Mullens declined a request for comment for this story.

Military Times contacted the WhatsApp number for Saifon listed in court records in late 2019. The number’s profile picture featured a selfie of a woman with an American flag hung in the background.

When a Military Times reporter texted that number and asked about Saifon and the shakedown, the person on the other end stopped responding.

‘A girl in every port’

The Bahrain cases reveal the challenges the Navy faces as it works to shift the sea service away from a culture where patronizing prostitutes at port calls was viewed as a routine part of Navy life for some sailors.

Capt. Greg Smith, the current commander of NSA Bahrain, called the cases “shocking" during an interview in fall 2019.

“You know the old phrase, ‘there’s a girl in every port,’” Smith said. “These are the kinds of things that the Navy has been working culturally to change.”

Bean, the reservist attorney who represented Grant and was stationed in Bahrain until 2019, said misconduct involving prostitutes was not uncommon for sailors in the past: “The repeated phrase was: ‘What goes on on a cruise stays on a cruise.'”

“If you look 20 years ago, it was almost a badge of honor to get really drunk and do who knows what on a port call,” Bean said in an interview with Military Times.

The Navy has tried to codify this culture shift via anti-trafficking and anti-sex crime training, part of an ongoing effort to evolve the notion of what is considered acceptable in the ranks.

Smith conceded that his people can’t monitor every sailor every night in Bahrain.

But at the same time, “we can’t just wring our hands and say hey, sailors will be sailors,” he said. “We are trying to be proactive and educate folks so that they know what’s right and wrong.”

Whether the Navy has truly solved the issues that reared up in 2017 in Bahrain remains to be seen.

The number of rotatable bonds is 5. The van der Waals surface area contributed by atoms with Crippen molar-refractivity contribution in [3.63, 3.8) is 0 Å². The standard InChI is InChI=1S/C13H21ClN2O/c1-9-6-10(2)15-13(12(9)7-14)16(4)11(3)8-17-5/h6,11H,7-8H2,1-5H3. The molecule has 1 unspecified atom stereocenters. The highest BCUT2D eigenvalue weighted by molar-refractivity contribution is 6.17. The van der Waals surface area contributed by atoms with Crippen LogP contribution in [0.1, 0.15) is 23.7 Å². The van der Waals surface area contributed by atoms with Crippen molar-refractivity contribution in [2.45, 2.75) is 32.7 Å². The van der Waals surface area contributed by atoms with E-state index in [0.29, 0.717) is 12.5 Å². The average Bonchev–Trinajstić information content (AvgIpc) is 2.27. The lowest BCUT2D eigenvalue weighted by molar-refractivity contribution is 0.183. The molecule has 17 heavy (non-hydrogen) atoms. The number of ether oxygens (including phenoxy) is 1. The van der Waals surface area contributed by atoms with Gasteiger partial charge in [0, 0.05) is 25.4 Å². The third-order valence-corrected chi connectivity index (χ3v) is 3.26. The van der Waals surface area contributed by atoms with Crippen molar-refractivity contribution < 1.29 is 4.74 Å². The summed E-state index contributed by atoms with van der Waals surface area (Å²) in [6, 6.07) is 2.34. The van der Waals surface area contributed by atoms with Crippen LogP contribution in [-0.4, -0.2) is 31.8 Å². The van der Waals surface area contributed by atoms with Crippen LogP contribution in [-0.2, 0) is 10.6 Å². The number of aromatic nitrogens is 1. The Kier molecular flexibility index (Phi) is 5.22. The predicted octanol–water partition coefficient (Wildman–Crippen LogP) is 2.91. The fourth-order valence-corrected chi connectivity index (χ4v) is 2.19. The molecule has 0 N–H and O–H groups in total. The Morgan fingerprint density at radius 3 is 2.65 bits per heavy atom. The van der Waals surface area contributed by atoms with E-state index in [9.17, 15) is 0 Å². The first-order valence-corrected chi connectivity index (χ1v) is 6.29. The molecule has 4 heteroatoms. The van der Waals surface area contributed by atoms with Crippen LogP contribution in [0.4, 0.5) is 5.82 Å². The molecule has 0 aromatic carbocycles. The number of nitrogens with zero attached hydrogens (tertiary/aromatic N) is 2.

Sailors are still stationed there. So are the Thai prostitutes.

(Navy)
(Navy)

Bahrain is unique among overseas assignments in that many sailors go there unaccompanied by dependents and don’t really mix with the locals, Bean said.

A recent Pentagon directive is set to end all accompanied tours there.

Overseas assignments like Japan or Italy offer sailors more opportunity to date local women, Bean said.

“That scarcity of having available local women, just because of the cultural differences in Bahrain…certainly made the prostitution business more enticing to someone who wanted to get into that,” he said.

Some critics contend that Navy leaders there knew such a situation was simmering and failed to act, well before Raiwest went to NCIS about her alleged scheme with Littlejohn.

Stephen Karns, a civilian attorney who at one point represented a sailor being investigated for involvement with prostitutes, wrote to Navy lawyers in 2018 and questioned whether higher ups had been ignoring the systemic problems in Bahrain that led to the cases.

The Navy’s leadership had turned a blind eye to such interactions and only acted when the issue metastasized into reports of human trafficking, he argued.

“The command and law enforcement understood that prostitution, especially in foreign countries, goes hand-in-hand with human trafficking,” Karns wrote.

Higher-ups have dodged responsibility for things getting to this point in Bahrain, Karns wrote.

“I’m not saying no action should be taken against these Sailors,” he added. “I believe some action should be taken against the command.”

Did you serve in Bahrain? Email geoffz@militarytimes.com to share your experience.